Speaking of congestion, it had previously been our experience that every copy of the record had at least some congestion in the loudest parts, typically the later parts of songs where Cat is singing at the top of his lungs, the acoustic guitars are strumming like crazy, and big drums are pounding away are jumping out of both speakers.

The best import copies in our shootout this time around managed to reproduce all these elements cleanly, on a larger soundstage, with dynamically more energy, sonic firepower the likes of which we have never heard on this album before. (more…)

Letter of the Week – Tea for the Tillerman and CSN

One of our good customers had this to say about some Hot Stampers he purchased recently:

Hey Tom,  

I want to say a big THANK YOU for the Hot Stamper’s you sent to me. Two of them are now top ten titles in my collection: Cat Stevens Tillerman: I’m so amazed and lucky – I can’t describe it. The sound is so natural and beat my expectations in many ways – it sounds out of this world. This copy has sweet, breathy vocals, well-defined bass (!!), stunning clarity, warmth and richness, immediacy, astonishing transparency (it burns direct in your DNA – I’ll never forget!) and loads of ambience and more. It murders my pink Island original UK copies. It was a privileg to be able to hear this copy – a HIGHLIGHT event. It’s a DemoDisc of the highest order. And it’s worth the price.

The other big winner is CSN’s first album. This is one of the few LP’s with a sound that you won’t soon forget. I live since a week with this good feeling and I can’t hear or rate any other LP at this time (‘til Tillerman arrived).

Erik S.  (more…)

Cat Stevens – Mona Bone Jakon

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  • With Triple Plus (A+++) sound on the first side and solid Double Plus (A++) sound on the second, this copy of Cat Stevens’ brilliant third album will be very hard to beat
  • So transparent, open, and spacious, nuances and subtleties that escaped you are now revealed as never before 
  • When you play I Wish I Wish and I Think I See The Light on this vintage pressing, we think you will agree with us that this is one of the greatest Folk Rock albums of them all
  • “A delight, and because it never achieved the Top 40 radio ubiquity of later albums, it sounds fresh and distinct.”

So many copies excel in some areas but fall flat in others. This one has it ALL going on — all the tubey magic, all the energy, all the presence and so on. The sound is high resolution yet so natural, free from the phony hi-fi-ish quality that you hear on many pressings. (more…)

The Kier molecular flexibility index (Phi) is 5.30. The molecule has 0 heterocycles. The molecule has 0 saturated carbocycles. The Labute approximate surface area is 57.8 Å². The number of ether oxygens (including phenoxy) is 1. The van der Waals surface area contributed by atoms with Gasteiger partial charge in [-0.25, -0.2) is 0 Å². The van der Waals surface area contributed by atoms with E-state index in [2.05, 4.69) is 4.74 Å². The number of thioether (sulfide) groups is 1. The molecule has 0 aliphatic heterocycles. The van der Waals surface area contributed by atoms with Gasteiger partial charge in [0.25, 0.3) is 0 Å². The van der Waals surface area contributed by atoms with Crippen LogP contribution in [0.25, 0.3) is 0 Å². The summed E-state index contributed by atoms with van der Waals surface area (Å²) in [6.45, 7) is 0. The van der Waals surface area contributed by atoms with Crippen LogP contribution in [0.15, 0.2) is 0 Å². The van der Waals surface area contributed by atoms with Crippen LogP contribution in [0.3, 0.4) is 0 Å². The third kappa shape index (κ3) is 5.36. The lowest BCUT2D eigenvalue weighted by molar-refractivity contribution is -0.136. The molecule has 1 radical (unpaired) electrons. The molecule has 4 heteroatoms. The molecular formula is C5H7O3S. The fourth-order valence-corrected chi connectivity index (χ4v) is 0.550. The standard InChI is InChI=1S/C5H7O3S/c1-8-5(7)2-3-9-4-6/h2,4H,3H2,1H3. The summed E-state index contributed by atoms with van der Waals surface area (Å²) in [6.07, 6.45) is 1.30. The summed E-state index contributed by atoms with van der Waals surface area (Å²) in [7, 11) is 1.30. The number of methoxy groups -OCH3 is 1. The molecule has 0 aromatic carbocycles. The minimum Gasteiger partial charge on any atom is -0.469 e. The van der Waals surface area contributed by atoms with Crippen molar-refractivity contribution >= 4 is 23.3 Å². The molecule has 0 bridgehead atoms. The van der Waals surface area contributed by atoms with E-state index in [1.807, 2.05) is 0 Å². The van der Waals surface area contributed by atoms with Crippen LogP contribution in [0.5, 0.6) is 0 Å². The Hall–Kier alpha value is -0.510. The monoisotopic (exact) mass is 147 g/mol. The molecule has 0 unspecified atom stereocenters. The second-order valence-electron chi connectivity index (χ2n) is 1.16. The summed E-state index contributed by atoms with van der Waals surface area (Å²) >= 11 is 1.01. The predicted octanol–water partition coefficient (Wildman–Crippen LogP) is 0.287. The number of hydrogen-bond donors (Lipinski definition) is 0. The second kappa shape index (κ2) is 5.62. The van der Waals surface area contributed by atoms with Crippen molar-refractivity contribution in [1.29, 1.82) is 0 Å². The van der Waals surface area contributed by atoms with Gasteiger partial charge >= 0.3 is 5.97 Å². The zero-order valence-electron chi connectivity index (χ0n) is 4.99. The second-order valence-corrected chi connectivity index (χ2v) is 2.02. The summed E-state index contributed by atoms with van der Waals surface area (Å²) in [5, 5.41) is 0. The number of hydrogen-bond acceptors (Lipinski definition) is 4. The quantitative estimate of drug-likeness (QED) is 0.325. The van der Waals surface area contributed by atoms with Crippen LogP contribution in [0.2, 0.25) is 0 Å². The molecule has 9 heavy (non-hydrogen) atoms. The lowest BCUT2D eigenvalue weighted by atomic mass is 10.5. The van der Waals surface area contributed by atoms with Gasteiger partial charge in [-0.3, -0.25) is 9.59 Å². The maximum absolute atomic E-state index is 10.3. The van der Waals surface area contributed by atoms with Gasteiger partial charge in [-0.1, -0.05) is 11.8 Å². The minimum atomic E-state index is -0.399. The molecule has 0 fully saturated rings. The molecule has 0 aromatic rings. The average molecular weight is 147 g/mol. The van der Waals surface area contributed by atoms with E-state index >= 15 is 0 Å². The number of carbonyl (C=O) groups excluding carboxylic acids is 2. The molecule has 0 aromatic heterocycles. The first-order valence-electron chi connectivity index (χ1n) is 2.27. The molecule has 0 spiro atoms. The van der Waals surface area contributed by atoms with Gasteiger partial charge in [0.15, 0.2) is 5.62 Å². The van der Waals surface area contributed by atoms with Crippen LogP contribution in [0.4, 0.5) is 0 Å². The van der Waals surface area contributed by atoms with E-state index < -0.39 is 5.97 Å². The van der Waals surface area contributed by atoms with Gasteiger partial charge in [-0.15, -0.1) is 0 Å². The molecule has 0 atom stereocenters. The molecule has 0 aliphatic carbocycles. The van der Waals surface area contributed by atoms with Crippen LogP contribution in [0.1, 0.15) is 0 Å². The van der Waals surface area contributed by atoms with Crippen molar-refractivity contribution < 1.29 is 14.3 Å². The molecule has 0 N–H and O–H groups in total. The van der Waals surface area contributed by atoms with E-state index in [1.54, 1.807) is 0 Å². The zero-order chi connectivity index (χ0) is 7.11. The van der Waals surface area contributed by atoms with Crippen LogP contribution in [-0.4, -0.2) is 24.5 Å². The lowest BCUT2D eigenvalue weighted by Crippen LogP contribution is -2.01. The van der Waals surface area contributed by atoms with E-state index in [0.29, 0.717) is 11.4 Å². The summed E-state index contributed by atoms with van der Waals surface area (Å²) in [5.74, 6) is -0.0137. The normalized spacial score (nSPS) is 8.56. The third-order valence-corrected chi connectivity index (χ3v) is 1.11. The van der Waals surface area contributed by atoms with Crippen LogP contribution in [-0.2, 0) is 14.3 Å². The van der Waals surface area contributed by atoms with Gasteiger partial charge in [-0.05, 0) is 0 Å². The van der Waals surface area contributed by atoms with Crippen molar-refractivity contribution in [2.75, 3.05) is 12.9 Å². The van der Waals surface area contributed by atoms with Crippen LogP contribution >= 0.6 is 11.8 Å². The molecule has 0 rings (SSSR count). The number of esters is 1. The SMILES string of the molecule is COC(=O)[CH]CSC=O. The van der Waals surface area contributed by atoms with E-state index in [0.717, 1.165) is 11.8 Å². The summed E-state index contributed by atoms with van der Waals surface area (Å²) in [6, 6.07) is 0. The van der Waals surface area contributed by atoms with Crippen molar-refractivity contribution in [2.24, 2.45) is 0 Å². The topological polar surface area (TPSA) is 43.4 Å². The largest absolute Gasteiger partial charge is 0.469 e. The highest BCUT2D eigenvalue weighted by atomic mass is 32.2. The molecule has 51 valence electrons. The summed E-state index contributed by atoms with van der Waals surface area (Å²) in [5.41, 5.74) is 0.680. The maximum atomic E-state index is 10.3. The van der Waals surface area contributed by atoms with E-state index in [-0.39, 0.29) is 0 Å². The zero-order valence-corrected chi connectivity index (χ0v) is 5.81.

Cat Stevens – Mona Bone Jakon – Notes from an Early Shootout (2007)

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This album is one of Cat’s top four titles both musically and sonically. Tea and Teaser are in a league of their own, but this album and Catch Bull At Four are close behind. The music is WONDERFUL — the best tracks (including I Wish I Wish and I Think I See The Light) rank right up there with anything from his catalog. Sonically, it’s not an epic recording on the scale of Tea or Teaser [WRONG] but with Paul Samwell-Smith at the helm you can be sure it’s an excellent sounding album — on the right pressing.

Both sides here are AMAZING! From the moment the needle hit the grooves, we heard superior clarity, better bass, and silkier highs than we had heard all day. It’s super full-bodied with more weight and whomp down low than the average copy. The presence and immediacy are staggering — play it loud and it will be as if Cat is strumming his guitar and belting out the heartfelt tunes right there in your living room.

Trouble sounds OUT OF THIS WORLD here — it’s rich and sweet with a lovely delicate quality to the acoustic guitar. Just listen to all that room around Cat’s voice! (more…)

Cat Stevens – Catch Bull At Four Magic Stampers

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  • With two shootout winning Triple Plus (A+++) sides, this early UK pressing is As Good As It Gets!
  • Bigger, more dynamic, more lively, more present and just plain more EXCITING than anything we heard – that’s why it won our shootout  
  • This one can show you the sweeter, tubier Midrange Magic that we is the hallmark of all the best Cat Stevens’ recordings
  • Many of Cat’s best songs are here – Can’t Keep It In, Angelsea, 18th Avenue, Freezing Steel and more
  • “Celebrated and adored for his sanguine lyrics and irresistible hooks, Cat Stevens was one of the rare singer-songwriters capable of composing genuinely optimistic songs that didn’t leave a sappy residue in listeners’ ears.”

The Magic Stampers

As is sometimes the case, there is one and only one set of stamper numbers that consistently wins our Catch Bull At Four shootouts. We stumbled upon an out-of-this-world copy of the right pressing about two years ago, a copy took the recording to a level we had no idea could even be possible. (We were going to give it Four Pluses, and probably should have, but cooler heads prevailed.)

Since then we have had many copies come in, but none that could compete with the Magic Stamper pressings. And the best part of this story is that, no, the best stampers are not 1U, or 2U, or even 3U. In other words they are far from the stampers found on the earliest pressings. That’s one reason it took us so long to discover them, because they are much less commonly found than pressings with the earlier stampers. By the time these later pressings were mastered, pressed and released, the album’s biggest selling days were over. For all we know this cutting may have been done just to keep the record in print, possibly undertaken many years after its initial release. (more…)